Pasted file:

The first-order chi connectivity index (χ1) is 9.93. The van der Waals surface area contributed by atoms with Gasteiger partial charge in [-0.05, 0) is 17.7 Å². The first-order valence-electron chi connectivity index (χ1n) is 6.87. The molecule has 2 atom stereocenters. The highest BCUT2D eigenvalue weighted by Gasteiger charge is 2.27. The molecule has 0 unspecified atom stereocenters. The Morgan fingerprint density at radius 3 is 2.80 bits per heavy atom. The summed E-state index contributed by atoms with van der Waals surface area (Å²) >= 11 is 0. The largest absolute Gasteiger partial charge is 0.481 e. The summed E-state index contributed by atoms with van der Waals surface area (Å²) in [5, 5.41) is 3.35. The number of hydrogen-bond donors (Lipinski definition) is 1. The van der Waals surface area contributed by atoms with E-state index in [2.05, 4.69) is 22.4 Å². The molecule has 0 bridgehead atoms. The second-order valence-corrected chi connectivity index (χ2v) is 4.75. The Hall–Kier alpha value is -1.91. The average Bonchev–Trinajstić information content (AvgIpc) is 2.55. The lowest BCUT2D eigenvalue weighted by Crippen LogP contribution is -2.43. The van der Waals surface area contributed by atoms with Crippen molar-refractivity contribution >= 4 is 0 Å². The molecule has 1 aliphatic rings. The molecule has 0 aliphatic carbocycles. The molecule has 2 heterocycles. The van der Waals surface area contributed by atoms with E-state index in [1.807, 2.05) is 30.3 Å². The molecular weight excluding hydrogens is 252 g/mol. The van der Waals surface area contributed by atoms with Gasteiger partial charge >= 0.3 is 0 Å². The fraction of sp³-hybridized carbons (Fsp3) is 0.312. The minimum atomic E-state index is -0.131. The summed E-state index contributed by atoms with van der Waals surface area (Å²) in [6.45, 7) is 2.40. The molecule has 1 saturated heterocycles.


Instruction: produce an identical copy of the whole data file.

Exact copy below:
The first-order chi connectivity index (χ1) is 9.93. The van der Waals surface area contributed by atoms with Gasteiger partial charge in [-0.05, 0) is 17.7 Å². The first-order valence-electron chi connectivity index (χ1n) is 6.87. The molecule has 2 atom stereocenters. The highest BCUT2D eigenvalue weighted by Gasteiger charge is 2.27. The molecule has 0 unspecified atom stereocenters. The Morgan fingerprint density at radius 3 is 2.80 bits per heavy atom. The summed E-state index contributed by atoms with van der Waals surface area (Å²) >= 11 is 0. The largest absolute Gasteiger partial charge is 0.481 e. The summed E-state index contributed by atoms with van der Waals surface area (Å²) in [5, 5.41) is 3.35. The number of hydrogen-bond donors (Lipinski definition) is 1. The van der Waals surface area contributed by atoms with E-state index in [2.05, 4.69) is 22.4 Å². The molecule has 0 bridgehead atoms. The second-order valence-corrected chi connectivity index (χ2v) is 4.75. The Hall–Kier alpha value is -1.91. The average Bonchev–Trinajstić information content (AvgIpc) is 2.55. The lowest BCUT2D eigenvalue weighted by Crippen LogP contribution is -2.43. The van der Waals surface area contributed by atoms with Crippen molar-refractivity contribution >= 4 is 0 Å². The molecule has 1 aliphatic rings. The molecule has 0 aliphatic carbocycles. The molecule has 2 heterocycles. The van der Waals surface area contributed by atoms with E-state index in [1.807, 2.05) is 30.3 Å². The molecular weight excluding hydrogens is 252 g/mol. The van der Waals surface area contributed by atoms with Gasteiger partial charge >= 0.3 is 0 Å². The fraction of sp³-hybridized carbons (Fsp3) is 0.312. The minimum atomic E-state index is -0.131. The summed E-state index contributed by atoms with van der Waals surface area (Å²) in [6.45, 7) is 2.40. The molecule has 1 saturated heterocycles.